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J Stud Alcohol. 2004 Jul;65(4):450-9.

The criminalization of impaired driving in Canada: assessing the deterrent impact of Canada's first per se law.

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  • 1Department of Community Health and Epidemiology, Dalhousie University, 5790 University Avenue, Halifax, Nova Scotia B3H 1V7, Canada.



The goal of this article is to assess the effectiveness of Canada's first per se law criminalizing driving with a blood alcohol concentration of over 0.08%, the Breathalyser Law introduced in 1969, in reducing drinking-driver-related fatalities. We also examine the long-term deterrent effect of this law on driver fatality rates. In the analyses we include such potentially confounding influences on drinking-driver fatality rates as the founding of Mothers Against Drunk Driving (MADD), Canada; the introduction of Ontario's mandatory seatbelt law; per capita alcohol consumption; the unemployment rate; vehicles registered per capita; and precipitation rates.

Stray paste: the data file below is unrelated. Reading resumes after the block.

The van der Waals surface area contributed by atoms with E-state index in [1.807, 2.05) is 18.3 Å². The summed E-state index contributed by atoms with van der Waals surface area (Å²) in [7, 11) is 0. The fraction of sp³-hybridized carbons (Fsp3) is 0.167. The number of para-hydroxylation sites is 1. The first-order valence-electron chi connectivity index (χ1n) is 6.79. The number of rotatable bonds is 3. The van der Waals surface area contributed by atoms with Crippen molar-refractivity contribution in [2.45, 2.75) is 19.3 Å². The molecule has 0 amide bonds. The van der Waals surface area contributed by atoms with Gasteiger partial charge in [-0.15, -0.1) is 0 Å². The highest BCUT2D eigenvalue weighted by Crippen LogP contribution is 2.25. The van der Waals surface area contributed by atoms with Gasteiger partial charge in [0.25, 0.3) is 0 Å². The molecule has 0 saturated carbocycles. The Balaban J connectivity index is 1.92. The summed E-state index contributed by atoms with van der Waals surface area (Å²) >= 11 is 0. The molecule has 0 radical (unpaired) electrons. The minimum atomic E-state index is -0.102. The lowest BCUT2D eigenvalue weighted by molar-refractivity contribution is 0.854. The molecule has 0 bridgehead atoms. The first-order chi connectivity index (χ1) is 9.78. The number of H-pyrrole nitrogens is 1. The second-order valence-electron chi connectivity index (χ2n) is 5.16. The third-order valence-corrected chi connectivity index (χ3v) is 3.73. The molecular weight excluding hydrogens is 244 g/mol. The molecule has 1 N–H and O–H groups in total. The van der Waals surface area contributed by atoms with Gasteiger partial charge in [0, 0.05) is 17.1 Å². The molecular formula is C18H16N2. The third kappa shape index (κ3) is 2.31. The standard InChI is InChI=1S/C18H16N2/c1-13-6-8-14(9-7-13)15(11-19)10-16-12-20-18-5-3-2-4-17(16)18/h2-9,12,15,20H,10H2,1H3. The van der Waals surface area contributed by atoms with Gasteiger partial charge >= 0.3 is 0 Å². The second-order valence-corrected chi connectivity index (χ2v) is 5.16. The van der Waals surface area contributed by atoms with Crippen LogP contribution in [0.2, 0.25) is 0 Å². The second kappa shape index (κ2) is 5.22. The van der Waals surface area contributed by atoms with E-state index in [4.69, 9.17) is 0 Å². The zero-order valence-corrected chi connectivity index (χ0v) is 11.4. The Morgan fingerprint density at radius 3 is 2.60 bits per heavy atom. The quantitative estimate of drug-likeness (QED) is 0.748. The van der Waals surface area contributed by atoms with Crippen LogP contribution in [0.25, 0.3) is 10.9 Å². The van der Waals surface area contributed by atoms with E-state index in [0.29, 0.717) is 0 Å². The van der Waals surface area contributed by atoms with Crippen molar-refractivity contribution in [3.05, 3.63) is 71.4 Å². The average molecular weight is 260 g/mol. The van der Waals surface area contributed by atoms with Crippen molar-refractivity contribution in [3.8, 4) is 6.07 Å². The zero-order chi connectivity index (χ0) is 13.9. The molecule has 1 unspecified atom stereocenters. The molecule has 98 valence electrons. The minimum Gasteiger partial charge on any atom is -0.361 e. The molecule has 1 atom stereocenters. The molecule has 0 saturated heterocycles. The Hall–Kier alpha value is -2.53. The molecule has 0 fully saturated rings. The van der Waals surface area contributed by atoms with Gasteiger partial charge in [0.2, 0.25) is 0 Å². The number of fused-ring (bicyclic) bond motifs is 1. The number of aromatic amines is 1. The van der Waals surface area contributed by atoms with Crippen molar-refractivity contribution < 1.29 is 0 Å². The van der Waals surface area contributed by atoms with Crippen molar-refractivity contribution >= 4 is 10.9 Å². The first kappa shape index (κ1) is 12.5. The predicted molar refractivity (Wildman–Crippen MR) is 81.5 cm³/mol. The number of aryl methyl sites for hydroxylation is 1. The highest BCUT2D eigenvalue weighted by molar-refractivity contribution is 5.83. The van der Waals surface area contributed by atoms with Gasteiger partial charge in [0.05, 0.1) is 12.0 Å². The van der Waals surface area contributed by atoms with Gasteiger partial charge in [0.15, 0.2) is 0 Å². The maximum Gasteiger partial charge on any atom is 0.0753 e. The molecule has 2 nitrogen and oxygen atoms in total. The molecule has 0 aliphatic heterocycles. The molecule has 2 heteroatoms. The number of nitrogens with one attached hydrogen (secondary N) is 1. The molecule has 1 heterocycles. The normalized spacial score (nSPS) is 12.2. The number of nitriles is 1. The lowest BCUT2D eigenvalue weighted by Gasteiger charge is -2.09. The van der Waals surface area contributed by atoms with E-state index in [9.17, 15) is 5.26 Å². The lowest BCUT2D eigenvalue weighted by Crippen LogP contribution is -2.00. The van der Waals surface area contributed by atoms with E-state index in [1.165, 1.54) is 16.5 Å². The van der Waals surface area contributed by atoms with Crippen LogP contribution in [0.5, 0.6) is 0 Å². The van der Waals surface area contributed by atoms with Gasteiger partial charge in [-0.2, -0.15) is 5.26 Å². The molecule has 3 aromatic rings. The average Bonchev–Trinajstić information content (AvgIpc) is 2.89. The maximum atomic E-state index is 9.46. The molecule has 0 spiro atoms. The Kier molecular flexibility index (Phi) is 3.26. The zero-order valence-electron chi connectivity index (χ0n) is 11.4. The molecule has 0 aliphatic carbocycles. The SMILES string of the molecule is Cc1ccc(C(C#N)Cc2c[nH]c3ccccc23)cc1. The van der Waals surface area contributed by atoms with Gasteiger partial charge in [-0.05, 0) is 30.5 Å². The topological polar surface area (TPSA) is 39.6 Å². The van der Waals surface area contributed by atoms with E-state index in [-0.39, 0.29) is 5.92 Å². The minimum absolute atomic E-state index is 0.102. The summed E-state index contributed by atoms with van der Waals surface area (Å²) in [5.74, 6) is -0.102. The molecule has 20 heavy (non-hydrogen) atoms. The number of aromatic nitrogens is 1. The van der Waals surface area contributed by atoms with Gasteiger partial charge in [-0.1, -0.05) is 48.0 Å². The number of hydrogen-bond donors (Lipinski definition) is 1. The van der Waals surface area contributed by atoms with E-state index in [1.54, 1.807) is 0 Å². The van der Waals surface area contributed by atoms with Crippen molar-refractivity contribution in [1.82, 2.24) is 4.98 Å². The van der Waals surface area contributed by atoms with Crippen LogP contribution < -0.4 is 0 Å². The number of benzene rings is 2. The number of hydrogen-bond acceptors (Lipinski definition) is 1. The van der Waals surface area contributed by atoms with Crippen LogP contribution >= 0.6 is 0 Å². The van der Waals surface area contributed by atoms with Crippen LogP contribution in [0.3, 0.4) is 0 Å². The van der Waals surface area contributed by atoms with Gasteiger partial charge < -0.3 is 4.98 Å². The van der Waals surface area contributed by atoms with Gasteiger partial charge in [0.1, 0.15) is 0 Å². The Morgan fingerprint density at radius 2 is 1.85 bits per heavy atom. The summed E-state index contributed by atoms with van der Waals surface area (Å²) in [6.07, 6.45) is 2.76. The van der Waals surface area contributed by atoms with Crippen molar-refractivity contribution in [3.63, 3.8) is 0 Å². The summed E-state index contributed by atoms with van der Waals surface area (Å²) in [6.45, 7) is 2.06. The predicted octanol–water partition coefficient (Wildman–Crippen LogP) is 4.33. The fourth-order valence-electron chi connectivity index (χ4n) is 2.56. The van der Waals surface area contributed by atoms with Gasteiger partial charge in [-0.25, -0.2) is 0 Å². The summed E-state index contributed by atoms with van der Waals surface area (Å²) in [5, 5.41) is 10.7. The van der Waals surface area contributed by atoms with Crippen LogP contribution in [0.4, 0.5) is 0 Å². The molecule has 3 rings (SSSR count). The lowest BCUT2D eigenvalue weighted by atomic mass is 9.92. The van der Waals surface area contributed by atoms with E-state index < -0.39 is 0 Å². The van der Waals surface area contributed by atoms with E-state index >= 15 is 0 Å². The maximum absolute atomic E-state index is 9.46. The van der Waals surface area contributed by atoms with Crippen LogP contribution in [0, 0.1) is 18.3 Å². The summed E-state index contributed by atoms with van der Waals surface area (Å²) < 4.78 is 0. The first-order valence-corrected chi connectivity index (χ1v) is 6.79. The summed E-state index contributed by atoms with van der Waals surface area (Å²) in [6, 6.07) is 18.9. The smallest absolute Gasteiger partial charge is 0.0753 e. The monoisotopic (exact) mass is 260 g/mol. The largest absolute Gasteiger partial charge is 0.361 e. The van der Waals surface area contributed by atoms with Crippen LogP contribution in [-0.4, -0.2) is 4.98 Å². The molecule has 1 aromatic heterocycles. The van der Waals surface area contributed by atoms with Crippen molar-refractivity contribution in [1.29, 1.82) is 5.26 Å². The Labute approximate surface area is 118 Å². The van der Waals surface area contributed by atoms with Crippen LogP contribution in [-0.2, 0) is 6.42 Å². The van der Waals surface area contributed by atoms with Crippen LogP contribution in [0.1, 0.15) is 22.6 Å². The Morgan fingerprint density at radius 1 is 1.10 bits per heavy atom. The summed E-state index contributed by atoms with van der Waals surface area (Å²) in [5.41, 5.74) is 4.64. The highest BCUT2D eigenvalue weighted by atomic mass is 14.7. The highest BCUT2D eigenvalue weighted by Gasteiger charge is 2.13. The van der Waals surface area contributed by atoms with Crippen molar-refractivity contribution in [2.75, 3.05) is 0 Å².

Interrupted time series analysis with auto-regressive integrated moving average modeling was applied to the annual number of motor vehicle driver fatalities in Ontario for the period 1962-1996 to examine drinking- and nondrinking-driver fatalities.


A significant intervention effect was found for the Breathalyser Law in Ontario, which was associated with an estimated reduction of 18% in the number of fatally injured drinking drivers. No corresponding effect was observed for nondrinking-driver fatalities. Per capita alcohol consumption was positively associated with drinking-driver fatalities; Ontario's mandatory seatbelt law was linked to nondrinking-driver fatalities; and the formation of MADD, Canada, was strongly associated with drinking- and nondrinking-driver fatalities.


These data provide evidence that Canada's per se law had a specific deterrent effect that resulted in a reduction in drinking-driver fatalities. A long-term deterrent effect was also observed, which is in contrast to the early policy literature on impaired driving.

[PubMed - indexed for MEDLINE]
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